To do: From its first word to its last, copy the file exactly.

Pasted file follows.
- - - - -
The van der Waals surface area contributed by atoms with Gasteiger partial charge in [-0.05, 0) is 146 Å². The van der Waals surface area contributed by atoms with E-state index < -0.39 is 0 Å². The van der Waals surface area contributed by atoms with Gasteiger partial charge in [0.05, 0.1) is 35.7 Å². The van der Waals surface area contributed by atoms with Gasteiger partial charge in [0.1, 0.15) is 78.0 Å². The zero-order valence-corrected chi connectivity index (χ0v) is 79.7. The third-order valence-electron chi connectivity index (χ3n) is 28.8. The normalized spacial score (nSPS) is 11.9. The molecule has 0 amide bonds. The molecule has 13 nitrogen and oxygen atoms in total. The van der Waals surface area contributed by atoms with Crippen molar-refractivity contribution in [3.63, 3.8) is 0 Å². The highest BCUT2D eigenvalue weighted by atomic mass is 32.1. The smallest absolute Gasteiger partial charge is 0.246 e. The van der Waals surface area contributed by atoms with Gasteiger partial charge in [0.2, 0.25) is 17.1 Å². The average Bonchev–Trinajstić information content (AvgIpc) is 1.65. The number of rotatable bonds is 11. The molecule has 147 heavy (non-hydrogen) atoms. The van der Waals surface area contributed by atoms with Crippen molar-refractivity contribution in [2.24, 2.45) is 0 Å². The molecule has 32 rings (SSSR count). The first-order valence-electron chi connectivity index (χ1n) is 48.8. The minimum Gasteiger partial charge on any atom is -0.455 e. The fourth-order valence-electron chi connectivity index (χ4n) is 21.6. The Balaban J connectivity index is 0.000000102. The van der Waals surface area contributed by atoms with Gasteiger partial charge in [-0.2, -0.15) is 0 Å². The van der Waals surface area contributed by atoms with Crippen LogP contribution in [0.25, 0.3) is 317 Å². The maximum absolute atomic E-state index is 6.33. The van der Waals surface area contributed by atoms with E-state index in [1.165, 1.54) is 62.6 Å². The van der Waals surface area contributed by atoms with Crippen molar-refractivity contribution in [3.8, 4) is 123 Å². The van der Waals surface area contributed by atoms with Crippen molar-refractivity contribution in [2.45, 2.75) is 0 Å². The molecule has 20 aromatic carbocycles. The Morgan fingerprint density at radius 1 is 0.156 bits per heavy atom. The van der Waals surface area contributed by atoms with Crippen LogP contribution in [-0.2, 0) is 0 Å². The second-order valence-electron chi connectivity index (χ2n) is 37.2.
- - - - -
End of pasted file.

The van der Waals surface area contributed by atoms with Gasteiger partial charge in [-0.05, 0) is 146 Å². The van der Waals surface area contributed by atoms with E-state index < -0.39 is 0 Å². The van der Waals surface area contributed by atoms with Gasteiger partial charge in [0.05, 0.1) is 35.7 Å². The van der Waals surface area contributed by atoms with Gasteiger partial charge in [0.1, 0.15) is 78.0 Å². The zero-order valence-corrected chi connectivity index (χ0v) is 79.7. The third-order valence-electron chi connectivity index (χ3n) is 28.8. The normalized spacial score (nSPS) is 11.9. The molecule has 0 amide bonds. The molecule has 13 nitrogen and oxygen atoms in total. The van der Waals surface area contributed by atoms with Crippen molar-refractivity contribution in [3.63, 3.8) is 0 Å². The highest BCUT2D eigenvalue weighted by atomic mass is 32.1. The smallest absolute Gasteiger partial charge is 0.246 e. The van der Waals surface area contributed by atoms with Gasteiger partial charge in [0.2, 0.25) is 17.1 Å². The average Bonchev–Trinajstić information content (AvgIpc) is 1.65. The number of rotatable bonds is 11. The molecule has 147 heavy (non-hydrogen) atoms. The van der Waals surface area contributed by atoms with Crippen molar-refractivity contribution in [2.24, 2.45) is 0 Å². The molecule has 32 rings (SSSR count). The first-order valence-electron chi connectivity index (χ1n) is 48.8. The minimum Gasteiger partial charge on any atom is -0.455 e. The fourth-order valence-electron chi connectivity index (χ4n) is 21.6. The Balaban J connectivity index is 0.000000102. The van der Waals surface area contributed by atoms with Gasteiger partial charge in [-0.2, -0.15) is 0 Å². The van der Waals surface area contributed by atoms with Crippen LogP contribution in [0.25, 0.3) is 317 Å². The maximum absolute atomic E-state index is 6.33. The van der Waals surface area contributed by atoms with E-state index in [1.165, 1.54) is 62.6 Å². The van der Waals surface area contributed by atoms with Crippen molar-refractivity contribution in [3.8, 4) is 123 Å². The van der Waals surface area contributed by atoms with Crippen molar-refractivity contribution in [2.45, 2.75) is 0 Å². The molecule has 20 aromatic carbocycles. The Morgan fingerprint density at radius 1 is 0.156 bits per heavy atom. The van der Waals surface area contributed by atoms with Crippen LogP contribution in [-0.2, 0) is 0 Å². The second-order valence-electron chi connectivity index (χ2n) is 37.2.